Dollars and sense

3/11/2017, 10:02 a.m.

Mayor Levar M. Stoney and the Richmond City Council may find themselves trying to make bricks without straw this year.

The $681 million budget plan the new mayor announced for 2017-18 tries to do the best it can to address an overwhelming score of needs with few new resources.

We are pleased that Mayor Stoney is putting his money where his mouth is. He campaigned on a platform to improve education in the city. His budget plan dedicates $6.1 million in increased funding for the city’s public schools. Although he and the Richmond School Board members understand that is not enough, it marks a start in boosting teacher salaries, one of the many issues the school system has been grappling with as it works to retain professionals in a system marred by aging and worn-out facilities.

The mayor’s capital budget proposal includes only $1.6 million for school maintenance, a paltry amount given that school building needs are more in the hundreds of millions of dollars for replacement of leaky roofs and old heating and air conditioning systems, among other necessities.

With public safety a critical need in the city, Mayor Stoney has proposed $1.3 million for salary increases for police and firefighters.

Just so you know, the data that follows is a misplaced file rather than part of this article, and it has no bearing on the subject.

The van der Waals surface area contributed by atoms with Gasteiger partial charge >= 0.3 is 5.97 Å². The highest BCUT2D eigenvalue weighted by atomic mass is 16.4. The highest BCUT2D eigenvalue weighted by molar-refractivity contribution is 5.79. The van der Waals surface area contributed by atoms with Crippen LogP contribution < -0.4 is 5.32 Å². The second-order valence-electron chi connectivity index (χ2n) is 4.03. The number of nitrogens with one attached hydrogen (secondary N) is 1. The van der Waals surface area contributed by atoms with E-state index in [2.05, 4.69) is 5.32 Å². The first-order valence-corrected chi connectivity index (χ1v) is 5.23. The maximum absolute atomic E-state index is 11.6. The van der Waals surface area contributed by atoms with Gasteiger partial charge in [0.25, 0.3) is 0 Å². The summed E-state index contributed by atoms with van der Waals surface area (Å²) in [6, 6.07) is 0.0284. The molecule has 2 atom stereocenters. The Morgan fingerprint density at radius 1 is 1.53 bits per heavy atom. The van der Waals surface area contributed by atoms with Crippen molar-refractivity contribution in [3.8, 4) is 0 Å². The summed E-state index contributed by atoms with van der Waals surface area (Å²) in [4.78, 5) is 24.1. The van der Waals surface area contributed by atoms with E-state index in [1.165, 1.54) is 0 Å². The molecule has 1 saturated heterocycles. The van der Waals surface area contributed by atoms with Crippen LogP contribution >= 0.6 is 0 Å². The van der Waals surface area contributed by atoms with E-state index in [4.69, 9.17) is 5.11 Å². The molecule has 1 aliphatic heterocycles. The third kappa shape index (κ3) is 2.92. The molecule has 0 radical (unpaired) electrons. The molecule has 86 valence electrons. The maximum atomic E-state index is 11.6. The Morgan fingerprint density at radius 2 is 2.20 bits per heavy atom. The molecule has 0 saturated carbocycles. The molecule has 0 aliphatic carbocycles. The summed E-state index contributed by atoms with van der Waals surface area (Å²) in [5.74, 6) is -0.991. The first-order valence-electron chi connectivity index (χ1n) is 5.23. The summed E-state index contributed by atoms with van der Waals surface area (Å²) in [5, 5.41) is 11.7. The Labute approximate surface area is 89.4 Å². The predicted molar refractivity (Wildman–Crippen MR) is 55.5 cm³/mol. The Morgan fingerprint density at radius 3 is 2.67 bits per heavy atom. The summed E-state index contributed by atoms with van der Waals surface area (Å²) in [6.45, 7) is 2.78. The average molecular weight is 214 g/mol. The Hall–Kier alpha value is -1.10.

We cannot argue with any of these planned expenditures, and we hope that all parties will continue on a harmonious path to approving a spending plan for the city.

While transparency is paramount to ensuring that harmony, we remind Mayor Stoney, members of City Council and the School Board and schools Superintendent Dana T. Bedden that accountability is just as important. We want to make sure the dollars are going where they are supposed to be — even the small amounts.

We again call on City Council to strike the allowance for severance pay for nonclassified employees. The city paid more than $243,000 in severance to four people who served on the staff of former Mayor Dwight C. Jones and three others who were aides to former City Council members. The city should see some savings if that is eliminated.

And we urge the mayor to continue with his forensic analysis of city spending by department to eliminate what is unnecessary. Such an analysis is sorely needed for Richmond Public Schools, and we urge School Board members to incorporate that into their 2017-18 spending plan.

Already, Mayor Stoney has gotten rid of the executive protection team former Mayor Dwight C. Jones used that took Richmond police officers away from their regular duties in the city to accompany him.

Smart move, Mr. Mayor. You are leading by example. The people need to see that. Where the head goes, the body will follow.